A firm must pay 60% of the costs of a failed challenge to a will it drafted, a court has ruled. In Steven Leslie Pead v Prostate Cancer UK & Ors the court refused an attempt to rectify clause 11 of the will referring to the residuary estate. Relatives of the late James Murray McKay argued that McKay had intended the residue to go solely to family members rather than be shared with charities.
However a subsequent costs judgment ruled that GWCA Solicitors Limited, the successor practice to the will-drafter BBMW Limited, should bear parts of the cost of the claim.
Master Teverson, sitting in retirement, said that though the claim failed, it was a ‘reasonable one to bring’. He added: ‘A competent solicitor would have appreciated the need to confirm the deceased understood the effect of clause 11 was to include the charities within the distribution of his residuary estate and the need to ascertain what proportion of his residuary estate the deceased intended each of the charities to receive.’
However the judge found it would not be fair for the firm to pay all the claimant’s costs. ‘I do not consider it can fairly be said that BBMW was solely responsible for the whole problem,’ he said. However it had missed the opportunity to clarify the will. ‘It can further be said that BBMW’s responses to the claim raised evidential questions which may reasonably have encouraged the pursuit of the rectification claim.’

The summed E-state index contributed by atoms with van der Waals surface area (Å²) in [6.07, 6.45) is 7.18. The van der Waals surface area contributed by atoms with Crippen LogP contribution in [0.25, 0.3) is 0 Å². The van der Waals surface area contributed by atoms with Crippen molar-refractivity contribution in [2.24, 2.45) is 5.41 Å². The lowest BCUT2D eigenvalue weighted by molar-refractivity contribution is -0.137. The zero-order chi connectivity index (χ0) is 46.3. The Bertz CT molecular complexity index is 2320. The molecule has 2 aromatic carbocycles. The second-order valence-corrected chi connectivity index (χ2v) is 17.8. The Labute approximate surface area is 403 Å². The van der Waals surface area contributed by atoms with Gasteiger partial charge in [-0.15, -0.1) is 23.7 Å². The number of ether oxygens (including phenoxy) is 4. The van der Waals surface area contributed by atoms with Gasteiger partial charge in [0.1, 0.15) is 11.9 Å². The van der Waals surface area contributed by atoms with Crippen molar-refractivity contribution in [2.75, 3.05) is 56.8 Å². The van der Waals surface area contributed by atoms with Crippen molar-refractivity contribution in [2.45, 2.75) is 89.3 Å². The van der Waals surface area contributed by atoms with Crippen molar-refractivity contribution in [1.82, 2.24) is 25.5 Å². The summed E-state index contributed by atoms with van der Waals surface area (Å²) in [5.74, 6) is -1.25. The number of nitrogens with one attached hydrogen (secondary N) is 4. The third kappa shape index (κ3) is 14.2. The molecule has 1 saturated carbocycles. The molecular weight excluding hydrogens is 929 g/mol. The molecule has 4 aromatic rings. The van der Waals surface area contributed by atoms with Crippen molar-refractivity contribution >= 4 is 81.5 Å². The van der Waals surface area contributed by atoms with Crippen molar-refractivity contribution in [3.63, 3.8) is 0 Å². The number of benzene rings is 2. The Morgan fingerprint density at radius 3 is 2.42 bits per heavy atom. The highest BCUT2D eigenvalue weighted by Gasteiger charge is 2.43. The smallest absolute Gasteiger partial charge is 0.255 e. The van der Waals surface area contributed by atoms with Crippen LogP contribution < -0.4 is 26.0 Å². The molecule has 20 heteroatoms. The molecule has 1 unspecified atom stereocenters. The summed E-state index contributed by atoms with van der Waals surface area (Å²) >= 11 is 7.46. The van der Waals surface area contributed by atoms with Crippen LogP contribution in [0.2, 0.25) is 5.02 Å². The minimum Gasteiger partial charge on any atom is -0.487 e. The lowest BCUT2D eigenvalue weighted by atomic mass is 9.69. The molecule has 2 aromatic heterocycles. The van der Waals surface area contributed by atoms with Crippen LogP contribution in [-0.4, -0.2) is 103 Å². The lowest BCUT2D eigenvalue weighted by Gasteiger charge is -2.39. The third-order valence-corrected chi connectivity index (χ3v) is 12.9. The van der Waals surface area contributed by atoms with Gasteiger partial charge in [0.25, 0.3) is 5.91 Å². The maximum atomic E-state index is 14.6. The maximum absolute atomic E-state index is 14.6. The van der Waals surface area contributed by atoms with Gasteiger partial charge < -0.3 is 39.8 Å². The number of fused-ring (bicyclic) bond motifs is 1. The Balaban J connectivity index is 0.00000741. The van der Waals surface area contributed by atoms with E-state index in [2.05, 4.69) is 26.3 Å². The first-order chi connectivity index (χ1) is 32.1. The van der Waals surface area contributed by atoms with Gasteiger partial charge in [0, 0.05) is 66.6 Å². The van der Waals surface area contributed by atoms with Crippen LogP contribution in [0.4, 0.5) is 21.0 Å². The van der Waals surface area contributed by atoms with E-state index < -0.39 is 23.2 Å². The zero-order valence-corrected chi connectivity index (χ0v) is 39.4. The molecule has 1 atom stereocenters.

He added that there had been ‘serious shortcomings in the way that the deceased’s instructions were taken and recorded’ which gave rise to the claims.
Finding the firm should pay 60% of all parties’ costs, the judge highlighted GWCA’s acceptance that it should pay costs as a result of the ambiguous drafting of clause 11; and that in bringing the claim ‘the claimant must be taken to have assumed the risk that if the claim failed his courts would not be recoverable from the estate as a whole but wither from his own or, with their agreement, his and the family’s share of the estate’.